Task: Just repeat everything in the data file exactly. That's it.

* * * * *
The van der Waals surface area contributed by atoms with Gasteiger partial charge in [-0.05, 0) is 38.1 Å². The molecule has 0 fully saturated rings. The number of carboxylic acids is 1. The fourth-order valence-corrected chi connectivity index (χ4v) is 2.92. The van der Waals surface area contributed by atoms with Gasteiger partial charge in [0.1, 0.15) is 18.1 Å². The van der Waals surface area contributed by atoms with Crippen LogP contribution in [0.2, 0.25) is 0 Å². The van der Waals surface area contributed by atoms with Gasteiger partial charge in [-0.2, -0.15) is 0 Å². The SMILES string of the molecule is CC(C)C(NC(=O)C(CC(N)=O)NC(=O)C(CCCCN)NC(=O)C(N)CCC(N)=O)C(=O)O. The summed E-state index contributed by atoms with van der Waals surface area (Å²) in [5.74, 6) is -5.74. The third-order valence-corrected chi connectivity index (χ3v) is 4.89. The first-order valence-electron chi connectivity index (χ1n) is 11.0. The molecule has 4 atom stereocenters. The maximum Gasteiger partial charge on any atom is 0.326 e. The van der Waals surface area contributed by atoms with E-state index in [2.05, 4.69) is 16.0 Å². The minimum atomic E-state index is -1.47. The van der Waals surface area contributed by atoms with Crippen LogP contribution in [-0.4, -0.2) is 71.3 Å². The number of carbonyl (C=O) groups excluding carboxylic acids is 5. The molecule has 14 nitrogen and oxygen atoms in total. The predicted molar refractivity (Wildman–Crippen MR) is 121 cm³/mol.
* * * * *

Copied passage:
The van der Waals surface area contributed by atoms with Gasteiger partial charge in [-0.05, 0) is 38.1 Å². The molecule has 0 fully saturated rings. The number of carboxylic acids is 1. The fourth-order valence-corrected chi connectivity index (χ4v) is 2.92. The van der Waals surface area contributed by atoms with Gasteiger partial charge in [0.1, 0.15) is 18.1 Å². The van der Waals surface area contributed by atoms with Crippen LogP contribution in [0.2, 0.25) is 0 Å². The van der Waals surface area contributed by atoms with Gasteiger partial charge in [-0.2, -0.15) is 0 Å². The SMILES string of the molecule is CC(C)C(NC(=O)C(CC(N)=O)NC(=O)C(CCCCN)NC(=O)C(N)CCC(N)=O)C(=O)O. The summed E-state index contributed by atoms with van der Waals surface area (Å²) in [5.74, 6) is -5.74. The third-order valence-corrected chi connectivity index (χ3v) is 4.89. The first-order valence-electron chi connectivity index (χ1n) is 11.0. The molecule has 4 atom stereocenters. The maximum Gasteiger partial charge on any atom is 0.326 e. The van der Waals surface area contributed by atoms with E-state index in [2.05, 4.69) is 16.0 Å². The minimum atomic E-state index is -1.47. The van der Waals surface area contributed by atoms with Crippen LogP contribution in [-0.4, -0.2) is 71.3 Å². The number of carbonyl (C=O) groups excluding carboxylic acids is 5. The molecule has 14 nitrogen and oxygen atoms in total. The predicted molar refractivity (Wildman–Crippen MR) is 121 cm³/mol.